The abuse story bubbles on.
The dioceses of Parramatta and Armidale have released the terms of reference for the Inquiry into the 'Fr F' case. They look to cover the ground appropriately, while leaving it open to be able to comment on any other matters of relevance.
The Age has a story today of another failure by police to pursue action against a priest, this time Melbourne's infamous Fr Pickering.
Based only on what is in the public domain, it is pretty clear that there are several more of these, highlighting the need for the Church to get in front of the issue, and pro-actively and transparently identify any cases that may not have been handled properly in the past.
On the more positive side, it is not often I can recommend an article over at Eureka Street (or agree with many of the commenters over there!), but today's article on this subject by Fr Peter Day of Canberra is a very constructive contribution indeed.
The bottom line, as the article suggests, is that:
"It is not good enough to adopt a siege mentality by blaming an 'aggressive anti-Catholic media'. It is not good enough to say 'that happened a long time ago under someone else's watch'. It is not good enough to say 'that's an Irish problem, that's a Boston problem', or that it is 'disloyal' to raise these matters publicly.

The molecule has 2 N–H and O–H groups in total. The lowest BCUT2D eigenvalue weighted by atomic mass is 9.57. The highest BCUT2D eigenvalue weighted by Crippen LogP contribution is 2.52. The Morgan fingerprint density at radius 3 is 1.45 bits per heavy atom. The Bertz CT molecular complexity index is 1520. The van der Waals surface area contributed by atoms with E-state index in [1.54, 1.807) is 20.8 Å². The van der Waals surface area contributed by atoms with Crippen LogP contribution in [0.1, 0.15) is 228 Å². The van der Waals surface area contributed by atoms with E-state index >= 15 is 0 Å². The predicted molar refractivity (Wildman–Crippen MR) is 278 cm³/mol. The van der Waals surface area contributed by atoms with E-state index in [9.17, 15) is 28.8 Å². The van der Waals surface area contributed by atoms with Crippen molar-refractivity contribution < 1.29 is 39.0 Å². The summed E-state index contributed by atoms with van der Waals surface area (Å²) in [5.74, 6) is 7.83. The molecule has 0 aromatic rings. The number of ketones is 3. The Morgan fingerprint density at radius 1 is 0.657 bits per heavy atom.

There has to be a collective, universal response: to remain silent and passive is to perpetuate the effects of the abuse on both victims and the Church."
Fr Day makes a number of concrete suggestions, all worth considering. And some of the commenters add some important points to that. Fr Mick Mac Andrew in particular, notes that:
"There has to be a collective, universal response..." and it can only begin if us priests are seen to be doing it, renewing our own personal lives of belief and action. We need to be seen and known for taking days of prayer, attending spiritual direction and the Sacrament of Reconciliation, engaging men of our parishes in asking their support as we live chaste lives..." "